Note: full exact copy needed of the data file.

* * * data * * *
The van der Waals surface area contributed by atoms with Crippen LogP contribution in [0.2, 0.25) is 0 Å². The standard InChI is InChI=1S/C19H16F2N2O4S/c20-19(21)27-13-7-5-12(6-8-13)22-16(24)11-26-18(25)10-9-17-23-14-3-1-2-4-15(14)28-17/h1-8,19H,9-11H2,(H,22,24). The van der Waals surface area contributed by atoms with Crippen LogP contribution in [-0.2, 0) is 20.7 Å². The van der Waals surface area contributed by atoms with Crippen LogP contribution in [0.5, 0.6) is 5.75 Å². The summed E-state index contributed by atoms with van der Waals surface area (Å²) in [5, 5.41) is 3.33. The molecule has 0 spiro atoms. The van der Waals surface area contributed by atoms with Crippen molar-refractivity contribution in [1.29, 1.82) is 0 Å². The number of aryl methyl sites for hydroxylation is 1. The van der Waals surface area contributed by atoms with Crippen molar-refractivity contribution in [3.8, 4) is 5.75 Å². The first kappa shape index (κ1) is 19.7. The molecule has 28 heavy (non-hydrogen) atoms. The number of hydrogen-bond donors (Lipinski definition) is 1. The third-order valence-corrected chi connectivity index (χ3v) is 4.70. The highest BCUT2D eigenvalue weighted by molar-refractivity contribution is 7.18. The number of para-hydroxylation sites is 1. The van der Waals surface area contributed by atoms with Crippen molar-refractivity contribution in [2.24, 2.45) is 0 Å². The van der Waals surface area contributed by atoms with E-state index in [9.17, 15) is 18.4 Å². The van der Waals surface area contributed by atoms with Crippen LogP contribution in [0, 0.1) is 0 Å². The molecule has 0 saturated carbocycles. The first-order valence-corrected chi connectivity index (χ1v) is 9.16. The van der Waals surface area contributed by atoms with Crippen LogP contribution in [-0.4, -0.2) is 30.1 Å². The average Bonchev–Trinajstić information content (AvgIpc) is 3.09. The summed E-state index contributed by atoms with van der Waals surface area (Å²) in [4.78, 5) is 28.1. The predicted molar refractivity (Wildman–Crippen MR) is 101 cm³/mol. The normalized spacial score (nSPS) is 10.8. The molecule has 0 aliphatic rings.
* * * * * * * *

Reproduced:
The van der Waals surface area contributed by atoms with Crippen LogP contribution in [0.2, 0.25) is 0 Å². The standard InChI is InChI=1S/C19H16F2N2O4S/c20-19(21)27-13-7-5-12(6-8-13)22-16(24)11-26-18(25)10-9-17-23-14-3-1-2-4-15(14)28-17/h1-8,19H,9-11H2,(H,22,24). The van der Waals surface area contributed by atoms with Crippen LogP contribution in [-0.2, 0) is 20.7 Å². The van der Waals surface area contributed by atoms with Crippen LogP contribution in [0.5, 0.6) is 5.75 Å². The summed E-state index contributed by atoms with van der Waals surface area (Å²) in [5, 5.41) is 3.33. The molecule has 0 spiro atoms. The van der Waals surface area contributed by atoms with Crippen molar-refractivity contribution in [1.29, 1.82) is 0 Å². The number of aryl methyl sites for hydroxylation is 1. The van der Waals surface area contributed by atoms with Crippen molar-refractivity contribution in [3.8, 4) is 5.75 Å². The first kappa shape index (κ1) is 19.7. The molecule has 28 heavy (non-hydrogen) atoms. The number of hydrogen-bond donors (Lipinski definition) is 1. The third-order valence-corrected chi connectivity index (χ3v) is 4.70. The highest BCUT2D eigenvalue weighted by molar-refractivity contribution is 7.18. The number of para-hydroxylation sites is 1. The van der Waals surface area contributed by atoms with Crippen molar-refractivity contribution in [2.24, 2.45) is 0 Å². The van der Waals surface area contributed by atoms with E-state index in [9.17, 15) is 18.4 Å². The van der Waals surface area contributed by atoms with Crippen LogP contribution in [0, 0.1) is 0 Å². The molecule has 0 saturated carbocycles. The first-order valence-corrected chi connectivity index (χ1v) is 9.16. The van der Waals surface area contributed by atoms with Crippen LogP contribution in [-0.4, -0.2) is 30.1 Å². The average Bonchev–Trinajstić information content (AvgIpc) is 3.09. The summed E-state index contributed by atoms with van der Waals surface area (Å²) in [4.78, 5) is 28.1. The predicted molar refractivity (Wildman–Crippen MR) is 101 cm³/mol. The normalized spacial score (nSPS) is 10.8. The molecule has 0 aliphatic rings.